This was right at the end of the school year, so I really only had one chance at a lot of these parts... they did not all fit. The Y axis motor mounts and bearings were particularly problematic and one of them broke on the way in (but was salvageable). The rest of it managed to work surprisingly okay. Everything was looking great, print quality improved dramatically, and the only (very minor) hitch was that the new extruder fan shroud made a high-pitched whistling noise whenever the fan was turned on.
Somewhere along here the printer gets a spare ATX power supply to replace the stock supply. This is the furthest from the kit the printer gets, with the only stock parts being two stepper drivers, the Z axis rods and leadscrew, the bed, and three stepper motors. I also added a couple of 10W COB LEDs for a better work light, powered by the old power supply (which works just fine for 2A worth of LEDs).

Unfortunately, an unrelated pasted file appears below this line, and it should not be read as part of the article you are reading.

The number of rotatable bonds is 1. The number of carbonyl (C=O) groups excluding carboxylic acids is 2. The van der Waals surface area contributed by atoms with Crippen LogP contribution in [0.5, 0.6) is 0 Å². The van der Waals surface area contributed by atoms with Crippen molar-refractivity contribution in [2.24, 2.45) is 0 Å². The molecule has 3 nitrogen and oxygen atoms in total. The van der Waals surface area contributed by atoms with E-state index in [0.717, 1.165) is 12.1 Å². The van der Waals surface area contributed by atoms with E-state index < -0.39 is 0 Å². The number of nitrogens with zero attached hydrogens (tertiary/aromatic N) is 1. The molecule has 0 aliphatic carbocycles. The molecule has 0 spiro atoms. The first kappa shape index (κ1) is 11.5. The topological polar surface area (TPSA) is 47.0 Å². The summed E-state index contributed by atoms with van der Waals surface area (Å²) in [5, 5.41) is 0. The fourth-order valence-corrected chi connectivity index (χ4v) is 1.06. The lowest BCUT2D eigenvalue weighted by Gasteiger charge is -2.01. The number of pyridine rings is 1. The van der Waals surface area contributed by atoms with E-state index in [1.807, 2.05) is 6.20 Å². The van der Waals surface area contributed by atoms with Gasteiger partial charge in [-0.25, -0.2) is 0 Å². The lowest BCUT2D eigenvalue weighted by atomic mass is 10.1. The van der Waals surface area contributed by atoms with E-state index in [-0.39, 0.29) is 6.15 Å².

The 3030-based system, however, gums up and quits working. The printer sits idle for a while until I have an epiphany - the linear-rod vertical X axis build sucked because the brackets holding the X axis on were garbage. Those ridiculously overbuilt red pyramid things were the next step. Those were among the last parts built by the 3030 linear motion system, and they've got obvious backlash and inconsistencies. Thankfully, they fit and work great. I busted out the old rods and bushings and put the vertical X setup back together with some significantly more rigid connections - and all of the print quality problems just kind of go away.
The other big change was I decided to ditch dual extrusion for good. It doesn't work and nobody really makes models for it except as a gimmick, and soluble supports are expensive and not really useful for the work I do. I decided with this version that the focus should be on high-print-quality single extruder, and it was an amazing decision. With the motion system working, I was free to focus on the other quality of life features that make the printer easy to use and not a manual-intervention riddled chore such as endstops, cooling, and bed leveling. The most recent additions are that X axis cable chain and the Raspberry Pi/camera controller. (I need to print a new camera mount, this one sucks)